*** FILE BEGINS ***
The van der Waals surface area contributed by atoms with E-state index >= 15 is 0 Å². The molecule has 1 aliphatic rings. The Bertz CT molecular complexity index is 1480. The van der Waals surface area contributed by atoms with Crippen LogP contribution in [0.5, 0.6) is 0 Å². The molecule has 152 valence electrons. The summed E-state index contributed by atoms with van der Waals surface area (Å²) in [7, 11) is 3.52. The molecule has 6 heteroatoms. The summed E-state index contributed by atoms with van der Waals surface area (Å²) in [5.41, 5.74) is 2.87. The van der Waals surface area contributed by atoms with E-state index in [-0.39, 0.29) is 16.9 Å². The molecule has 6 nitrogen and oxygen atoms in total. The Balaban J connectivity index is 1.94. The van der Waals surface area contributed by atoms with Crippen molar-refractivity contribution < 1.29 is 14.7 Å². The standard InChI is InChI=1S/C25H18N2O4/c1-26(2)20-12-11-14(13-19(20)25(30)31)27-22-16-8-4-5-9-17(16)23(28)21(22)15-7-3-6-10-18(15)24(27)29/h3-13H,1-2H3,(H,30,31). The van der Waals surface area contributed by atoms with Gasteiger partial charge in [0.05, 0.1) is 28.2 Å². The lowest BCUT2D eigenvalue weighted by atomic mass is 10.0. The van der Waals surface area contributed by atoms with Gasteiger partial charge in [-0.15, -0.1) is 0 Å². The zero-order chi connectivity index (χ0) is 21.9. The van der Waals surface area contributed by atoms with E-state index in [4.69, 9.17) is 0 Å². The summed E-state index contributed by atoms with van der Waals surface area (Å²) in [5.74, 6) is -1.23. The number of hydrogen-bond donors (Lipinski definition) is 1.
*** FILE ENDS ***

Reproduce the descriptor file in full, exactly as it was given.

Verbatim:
The van der Waals surface area contributed by atoms with E-state index >= 15 is 0 Å². The molecule has 1 aliphatic rings. The Bertz CT molecular complexity index is 1480. The van der Waals surface area contributed by atoms with Crippen LogP contribution in [0.5, 0.6) is 0 Å². The molecule has 152 valence electrons. The summed E-state index contributed by atoms with van der Waals surface area (Å²) in [7, 11) is 3.52. The molecule has 6 heteroatoms. The summed E-state index contributed by atoms with van der Waals surface area (Å²) in [5.41, 5.74) is 2.87. The van der Waals surface area contributed by atoms with E-state index in [-0.39, 0.29) is 16.9 Å². The molecule has 6 nitrogen and oxygen atoms in total. The Balaban J connectivity index is 1.94. The van der Waals surface area contributed by atoms with Crippen molar-refractivity contribution < 1.29 is 14.7 Å². The standard InChI is InChI=1S/C25H18N2O4/c1-26(2)20-12-11-14(13-19(20)25(30)31)27-22-16-8-4-5-9-17(16)23(28)21(22)15-7-3-6-10-18(15)24(27)29/h3-13H,1-2H3,(H,30,31). The van der Waals surface area contributed by atoms with Gasteiger partial charge in [0.05, 0.1) is 28.2 Å². The lowest BCUT2D eigenvalue weighted by atomic mass is 10.0. The van der Waals surface area contributed by atoms with Gasteiger partial charge in [-0.15, -0.1) is 0 Å². The zero-order chi connectivity index (χ0) is 21.9. The van der Waals surface area contributed by atoms with E-state index in [4.69, 9.17) is 0 Å². The summed E-state index contributed by atoms with van der Waals surface area (Å²) in [5.74, 6) is -1.23. The number of hydrogen-bond donors (Lipinski definition) is 1.